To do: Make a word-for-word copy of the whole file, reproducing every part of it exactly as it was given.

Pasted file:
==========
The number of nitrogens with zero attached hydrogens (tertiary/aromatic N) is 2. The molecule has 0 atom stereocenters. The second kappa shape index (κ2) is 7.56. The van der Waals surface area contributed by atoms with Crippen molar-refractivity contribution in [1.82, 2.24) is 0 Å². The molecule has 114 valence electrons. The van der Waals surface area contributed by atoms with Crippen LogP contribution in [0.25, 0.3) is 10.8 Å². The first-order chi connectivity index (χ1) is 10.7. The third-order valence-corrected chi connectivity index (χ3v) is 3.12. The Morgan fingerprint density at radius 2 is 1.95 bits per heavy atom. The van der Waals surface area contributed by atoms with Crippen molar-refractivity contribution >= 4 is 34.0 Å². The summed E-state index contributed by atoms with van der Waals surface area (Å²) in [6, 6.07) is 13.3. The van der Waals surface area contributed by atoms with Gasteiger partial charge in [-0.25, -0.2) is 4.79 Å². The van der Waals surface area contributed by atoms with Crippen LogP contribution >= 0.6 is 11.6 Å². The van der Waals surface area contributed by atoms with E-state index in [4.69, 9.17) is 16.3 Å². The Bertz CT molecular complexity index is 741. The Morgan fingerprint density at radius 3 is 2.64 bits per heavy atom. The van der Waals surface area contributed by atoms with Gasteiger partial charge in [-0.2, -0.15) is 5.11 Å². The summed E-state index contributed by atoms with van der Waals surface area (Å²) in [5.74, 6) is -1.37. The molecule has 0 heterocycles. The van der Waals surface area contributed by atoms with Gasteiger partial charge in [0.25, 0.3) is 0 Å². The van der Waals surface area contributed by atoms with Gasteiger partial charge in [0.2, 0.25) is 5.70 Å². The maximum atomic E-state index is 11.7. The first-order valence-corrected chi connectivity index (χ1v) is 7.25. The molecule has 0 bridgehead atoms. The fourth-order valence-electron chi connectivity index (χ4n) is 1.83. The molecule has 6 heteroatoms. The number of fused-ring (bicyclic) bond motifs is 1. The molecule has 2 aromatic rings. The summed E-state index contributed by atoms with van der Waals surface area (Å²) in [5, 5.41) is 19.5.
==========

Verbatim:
The number of nitrogens with zero attached hydrogens (tertiary/aromatic N) is 2. The molecule has 0 atom stereocenters. The second kappa shape index (κ2) is 7.56. The van der Waals surface area contributed by atoms with Crippen molar-refractivity contribution in [1.82, 2.24) is 0 Å². The molecule has 114 valence electrons. The van der Waals surface area contributed by atoms with Crippen LogP contribution in [0.25, 0.3) is 10.8 Å². The first-order chi connectivity index (χ1) is 10.7. The third-order valence-corrected chi connectivity index (χ3v) is 3.12. The Morgan fingerprint density at radius 2 is 1.95 bits per heavy atom. The van der Waals surface area contributed by atoms with Crippen molar-refractivity contribution >= 4 is 34.0 Å². The summed E-state index contributed by atoms with van der Waals surface area (Å²) in [6, 6.07) is 13.3. The van der Waals surface area contributed by atoms with Gasteiger partial charge in [-0.25, -0.2) is 4.79 Å². The van der Waals surface area contributed by atoms with Crippen LogP contribution >= 0.6 is 11.6 Å². The van der Waals surface area contributed by atoms with E-state index in [4.69, 9.17) is 16.3 Å². The Bertz CT molecular complexity index is 741. The Morgan fingerprint density at radius 3 is 2.64 bits per heavy atom. The van der Waals surface area contributed by atoms with Gasteiger partial charge in [-0.2, -0.15) is 5.11 Å². The summed E-state index contributed by atoms with van der Waals surface area (Å²) in [5.74, 6) is -1.37. The molecule has 0 heterocycles. The van der Waals surface area contributed by atoms with Gasteiger partial charge in [0.25, 0.3) is 0 Å². The van der Waals surface area contributed by atoms with Gasteiger partial charge in [0.2, 0.25) is 5.70 Å². The maximum atomic E-state index is 11.7. The first-order valence-corrected chi connectivity index (χ1v) is 7.25. The molecule has 0 bridgehead atoms. The fourth-order valence-electron chi connectivity index (χ4n) is 1.83. The molecule has 6 heteroatoms. The number of fused-ring (bicyclic) bond motifs is 1. The molecule has 2 aromatic rings. The summed E-state index contributed by atoms with van der Waals surface area (Å²) in [5, 5.41) is 19.5.